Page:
My Granddaughter was about that age when we started discussing breast cancer in more detail. Sad part is she knew lots about Lymphedema as she was only 3 when mine started. And since Granpa was her babysitter and my chauffeur she went to all my appointments in the beginning. She knows the technic and could do bandaging correctly but doesn't get the weight it should be. When she was in beginning of High School she wrote an English paper about me and breast cancer. She's my trooper.
I hope members of the opposite sex do comment on this article. I am very glad to see the article as fatigue is a serious problem for me. Is this just a female thing or does it affect males also. The 1st side effect listed for the med I am on (Ibrance) is fatigue. However the 2nd side effect listed is low red & white blood counts. For me I would have to say I believe my genes add to my fatigue. I was always sick as a child. Rheumatic Fever, lots of sore throats, eczema that would not heal causing blood poison to set in. But raised 5 children, worked full time, and have dealt with breast cancer and Mets for 25
As a 25 year breast cancer survivor there is nothing I would revisit excep I would have had a doule mastectomy at the time of the initial surgery. I did 12 years later have a profilactic mastectomy of the remaing breast. I am here 25 years later because God had things for me to do. My mantra is "every time I needed a change of medication the FDA would have just approved the medication that I needed".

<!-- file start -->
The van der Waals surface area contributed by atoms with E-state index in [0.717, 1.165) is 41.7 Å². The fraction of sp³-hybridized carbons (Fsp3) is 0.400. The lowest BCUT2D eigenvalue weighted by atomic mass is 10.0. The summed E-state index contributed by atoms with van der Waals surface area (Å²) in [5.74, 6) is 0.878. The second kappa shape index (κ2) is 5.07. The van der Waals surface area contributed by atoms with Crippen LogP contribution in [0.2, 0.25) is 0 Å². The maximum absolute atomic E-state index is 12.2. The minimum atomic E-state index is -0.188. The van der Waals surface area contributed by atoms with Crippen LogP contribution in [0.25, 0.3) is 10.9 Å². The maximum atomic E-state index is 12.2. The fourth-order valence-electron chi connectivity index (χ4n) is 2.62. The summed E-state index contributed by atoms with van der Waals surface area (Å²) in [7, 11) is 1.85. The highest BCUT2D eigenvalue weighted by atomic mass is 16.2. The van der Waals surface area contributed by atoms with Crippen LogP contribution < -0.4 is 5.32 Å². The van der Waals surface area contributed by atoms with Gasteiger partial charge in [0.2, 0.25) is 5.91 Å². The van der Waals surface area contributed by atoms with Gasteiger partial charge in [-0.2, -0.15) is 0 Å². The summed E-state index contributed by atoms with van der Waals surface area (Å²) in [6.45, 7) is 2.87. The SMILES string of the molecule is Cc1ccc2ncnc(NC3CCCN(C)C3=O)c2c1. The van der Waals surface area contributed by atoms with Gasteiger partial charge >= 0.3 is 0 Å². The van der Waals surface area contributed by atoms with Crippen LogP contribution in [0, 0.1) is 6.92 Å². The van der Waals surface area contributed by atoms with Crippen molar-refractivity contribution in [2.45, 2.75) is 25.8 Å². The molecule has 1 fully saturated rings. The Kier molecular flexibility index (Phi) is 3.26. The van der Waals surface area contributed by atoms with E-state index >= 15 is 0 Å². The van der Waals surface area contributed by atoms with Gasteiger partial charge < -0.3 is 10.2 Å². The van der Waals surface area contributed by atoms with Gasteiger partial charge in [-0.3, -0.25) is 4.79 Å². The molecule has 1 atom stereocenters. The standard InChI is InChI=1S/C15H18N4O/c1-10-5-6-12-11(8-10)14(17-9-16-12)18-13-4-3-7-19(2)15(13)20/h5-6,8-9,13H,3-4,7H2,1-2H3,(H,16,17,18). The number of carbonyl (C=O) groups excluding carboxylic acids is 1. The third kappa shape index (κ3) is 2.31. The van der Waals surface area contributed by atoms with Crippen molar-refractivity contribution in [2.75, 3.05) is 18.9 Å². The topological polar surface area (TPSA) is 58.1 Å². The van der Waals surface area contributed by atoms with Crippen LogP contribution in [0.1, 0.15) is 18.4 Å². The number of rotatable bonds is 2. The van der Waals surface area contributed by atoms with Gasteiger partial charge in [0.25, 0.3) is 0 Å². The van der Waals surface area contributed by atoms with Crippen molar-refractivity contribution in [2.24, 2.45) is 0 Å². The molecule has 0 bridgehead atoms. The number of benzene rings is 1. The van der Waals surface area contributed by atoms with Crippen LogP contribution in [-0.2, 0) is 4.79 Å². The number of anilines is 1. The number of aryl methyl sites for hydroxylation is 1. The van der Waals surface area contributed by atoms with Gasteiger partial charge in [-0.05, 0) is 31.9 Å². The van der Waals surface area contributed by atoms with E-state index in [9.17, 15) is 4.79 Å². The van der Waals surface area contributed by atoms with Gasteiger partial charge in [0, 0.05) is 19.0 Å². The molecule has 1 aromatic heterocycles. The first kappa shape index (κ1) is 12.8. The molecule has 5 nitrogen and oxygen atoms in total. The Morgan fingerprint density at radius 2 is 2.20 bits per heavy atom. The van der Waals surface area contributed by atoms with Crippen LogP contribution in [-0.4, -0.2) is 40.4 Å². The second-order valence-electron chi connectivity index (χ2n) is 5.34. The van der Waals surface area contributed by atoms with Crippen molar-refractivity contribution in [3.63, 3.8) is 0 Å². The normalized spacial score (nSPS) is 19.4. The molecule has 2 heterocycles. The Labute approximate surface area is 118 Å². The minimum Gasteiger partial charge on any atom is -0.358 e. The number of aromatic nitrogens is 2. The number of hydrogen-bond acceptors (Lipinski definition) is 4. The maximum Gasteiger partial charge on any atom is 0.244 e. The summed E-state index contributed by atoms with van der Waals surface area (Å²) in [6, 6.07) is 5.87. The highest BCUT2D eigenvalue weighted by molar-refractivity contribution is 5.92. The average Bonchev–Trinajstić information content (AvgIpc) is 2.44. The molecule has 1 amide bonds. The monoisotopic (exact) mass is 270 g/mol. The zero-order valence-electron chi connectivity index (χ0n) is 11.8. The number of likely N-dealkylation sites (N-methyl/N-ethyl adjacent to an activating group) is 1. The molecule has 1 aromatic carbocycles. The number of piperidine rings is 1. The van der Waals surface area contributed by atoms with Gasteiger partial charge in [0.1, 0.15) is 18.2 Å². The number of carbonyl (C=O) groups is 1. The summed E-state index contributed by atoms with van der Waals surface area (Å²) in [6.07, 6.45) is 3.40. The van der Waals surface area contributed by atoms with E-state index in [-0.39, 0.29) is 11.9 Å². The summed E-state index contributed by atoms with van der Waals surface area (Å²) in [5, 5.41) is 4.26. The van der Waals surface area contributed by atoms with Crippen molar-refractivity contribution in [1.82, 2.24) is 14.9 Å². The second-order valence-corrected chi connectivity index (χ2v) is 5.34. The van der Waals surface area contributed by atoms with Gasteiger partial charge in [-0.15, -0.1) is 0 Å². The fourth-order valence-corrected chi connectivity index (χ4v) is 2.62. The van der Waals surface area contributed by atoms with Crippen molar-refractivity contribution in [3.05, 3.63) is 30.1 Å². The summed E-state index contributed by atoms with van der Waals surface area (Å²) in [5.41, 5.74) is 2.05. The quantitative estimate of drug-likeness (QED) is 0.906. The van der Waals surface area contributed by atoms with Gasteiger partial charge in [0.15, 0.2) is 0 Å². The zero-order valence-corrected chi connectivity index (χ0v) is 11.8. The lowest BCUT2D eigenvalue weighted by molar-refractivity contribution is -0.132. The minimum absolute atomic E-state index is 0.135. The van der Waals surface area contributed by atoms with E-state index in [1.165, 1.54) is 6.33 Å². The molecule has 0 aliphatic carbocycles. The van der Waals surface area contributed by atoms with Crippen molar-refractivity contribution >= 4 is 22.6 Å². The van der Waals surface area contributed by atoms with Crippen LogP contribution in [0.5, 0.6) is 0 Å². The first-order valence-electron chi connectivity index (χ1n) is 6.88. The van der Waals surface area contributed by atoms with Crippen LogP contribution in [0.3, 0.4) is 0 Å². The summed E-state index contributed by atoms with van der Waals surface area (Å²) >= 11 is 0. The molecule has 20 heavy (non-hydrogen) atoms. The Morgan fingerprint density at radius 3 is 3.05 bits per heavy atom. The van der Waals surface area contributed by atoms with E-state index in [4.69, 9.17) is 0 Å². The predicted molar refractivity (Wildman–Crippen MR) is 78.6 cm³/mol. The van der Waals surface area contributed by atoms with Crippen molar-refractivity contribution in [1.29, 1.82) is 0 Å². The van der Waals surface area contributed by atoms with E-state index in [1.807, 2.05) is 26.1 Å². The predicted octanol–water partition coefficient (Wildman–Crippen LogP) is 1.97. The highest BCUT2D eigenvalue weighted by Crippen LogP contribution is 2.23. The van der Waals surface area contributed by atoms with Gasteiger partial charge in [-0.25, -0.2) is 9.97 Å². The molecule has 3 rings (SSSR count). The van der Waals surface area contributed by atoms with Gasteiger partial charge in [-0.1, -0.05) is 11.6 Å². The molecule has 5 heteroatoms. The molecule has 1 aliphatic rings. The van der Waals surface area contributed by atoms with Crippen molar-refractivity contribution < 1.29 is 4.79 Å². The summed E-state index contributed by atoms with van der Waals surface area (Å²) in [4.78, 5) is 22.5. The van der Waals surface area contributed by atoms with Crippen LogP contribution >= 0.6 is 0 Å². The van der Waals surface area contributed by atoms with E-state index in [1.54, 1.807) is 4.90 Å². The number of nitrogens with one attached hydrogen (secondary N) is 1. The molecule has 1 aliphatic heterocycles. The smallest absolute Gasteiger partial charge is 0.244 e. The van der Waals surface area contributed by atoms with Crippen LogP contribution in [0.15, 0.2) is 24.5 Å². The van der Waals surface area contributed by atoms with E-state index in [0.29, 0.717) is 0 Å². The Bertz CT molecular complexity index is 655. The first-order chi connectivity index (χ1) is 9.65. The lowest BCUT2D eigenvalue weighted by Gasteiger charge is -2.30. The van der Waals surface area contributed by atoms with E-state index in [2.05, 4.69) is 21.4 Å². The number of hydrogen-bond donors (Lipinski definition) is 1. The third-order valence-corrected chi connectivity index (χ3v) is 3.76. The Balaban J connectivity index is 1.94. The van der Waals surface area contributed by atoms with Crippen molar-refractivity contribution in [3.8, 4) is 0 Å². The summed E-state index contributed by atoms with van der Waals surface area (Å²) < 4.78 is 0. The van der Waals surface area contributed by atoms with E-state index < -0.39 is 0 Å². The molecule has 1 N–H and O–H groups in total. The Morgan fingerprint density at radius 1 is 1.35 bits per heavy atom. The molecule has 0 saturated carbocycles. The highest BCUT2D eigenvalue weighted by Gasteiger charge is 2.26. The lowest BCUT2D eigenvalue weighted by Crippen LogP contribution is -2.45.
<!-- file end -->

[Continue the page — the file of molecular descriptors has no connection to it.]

Still in treatment after almost 25 years. Seems like when I would need a different drug the FAD would have just approved a new one. My 25 survary will be in January 2018 and about a year ago I started thinking about some way to celebrate. But over the last 3 to 4 months my thinking has taken a direct opposite turn. January 2017 my oncologist changed my course of treatment to Ibrance/Faslodex. More SA to struggle with.
In my thinking of 25 years all I can think about is that I'm tired. Tired of dealing with all that has gone on in regards to my breast cancer. The biggest problem in looking back is all the "happy little surprises". Yes that is what I
A perfect timing subject. The right hand (oncologist) does not know what th he left hand (pc) knows and visaversa. I sure could use some help solving this problem. The oncolgy office has a computer system that tracks you from the time you check in until you have been to each treatment area necessary for that visit. All in-house. The pc office is part of a major database system covering at least 12 hospitals, numerous General healthcare facilities and who knows how many physicians. Yet never the twain shall meet. (Onc & PC)
The stages we go thru as you described them hit the nail right on the head. When first diagnosed I spent the first couple of years focusing on me. Then as time went on I (I very proudly can say I facilitated the start up of 2 support groups, assisted with one already in progress and met with a group of church members wanting to start a group. I ended up sband them in view of their concept of a support group.I attended several conf e fences over time reinforce that I was on the right road with oblo. I was motivated to do the work of the groups as I had been involved with a wonderful group shortly after my diagnosis and surgery. 7 ...